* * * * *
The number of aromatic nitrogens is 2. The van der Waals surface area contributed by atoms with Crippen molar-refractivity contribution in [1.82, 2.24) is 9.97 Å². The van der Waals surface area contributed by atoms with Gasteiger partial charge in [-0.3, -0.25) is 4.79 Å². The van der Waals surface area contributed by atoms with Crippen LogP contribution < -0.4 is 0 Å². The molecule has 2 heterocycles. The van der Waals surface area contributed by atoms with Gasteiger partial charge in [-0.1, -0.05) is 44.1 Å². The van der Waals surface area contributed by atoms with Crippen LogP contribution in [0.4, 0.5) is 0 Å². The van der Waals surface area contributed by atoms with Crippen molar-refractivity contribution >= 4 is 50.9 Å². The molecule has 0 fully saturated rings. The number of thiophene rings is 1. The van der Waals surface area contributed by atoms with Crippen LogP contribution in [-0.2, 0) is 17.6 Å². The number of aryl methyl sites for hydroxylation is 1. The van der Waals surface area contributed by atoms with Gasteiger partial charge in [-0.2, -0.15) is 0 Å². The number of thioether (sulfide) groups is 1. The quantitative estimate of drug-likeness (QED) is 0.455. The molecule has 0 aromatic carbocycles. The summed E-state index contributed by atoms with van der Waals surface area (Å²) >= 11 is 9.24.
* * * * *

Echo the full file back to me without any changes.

The number of aromatic nitrogens is 2. The van der Waals surface area contributed by atoms with Crippen molar-refractivity contribution in [1.82, 2.24) is 9.97 Å². The van der Waals surface area contributed by atoms with Gasteiger partial charge in [-0.3, -0.25) is 4.79 Å². The van der Waals surface area contributed by atoms with Crippen LogP contribution < -0.4 is 0 Å². The molecule has 2 heterocycles. The van der Waals surface area contributed by atoms with Gasteiger partial charge in [-0.1, -0.05) is 44.1 Å². The van der Waals surface area contributed by atoms with Crippen LogP contribution in [0.4, 0.5) is 0 Å². The van der Waals surface area contributed by atoms with Crippen molar-refractivity contribution >= 4 is 50.9 Å². The molecule has 0 fully saturated rings. The number of thiophene rings is 1. The van der Waals surface area contributed by atoms with Crippen LogP contribution in [-0.2, 0) is 17.6 Å². The number of aryl methyl sites for hydroxylation is 1. The van der Waals surface area contributed by atoms with Gasteiger partial charge in [-0.2, -0.15) is 0 Å². The number of thioether (sulfide) groups is 1. The quantitative estimate of drug-likeness (QED) is 0.455. The molecule has 0 aromatic carbocycles. The summed E-state index contributed by atoms with van der Waals surface area (Å²) >= 11 is 9.24.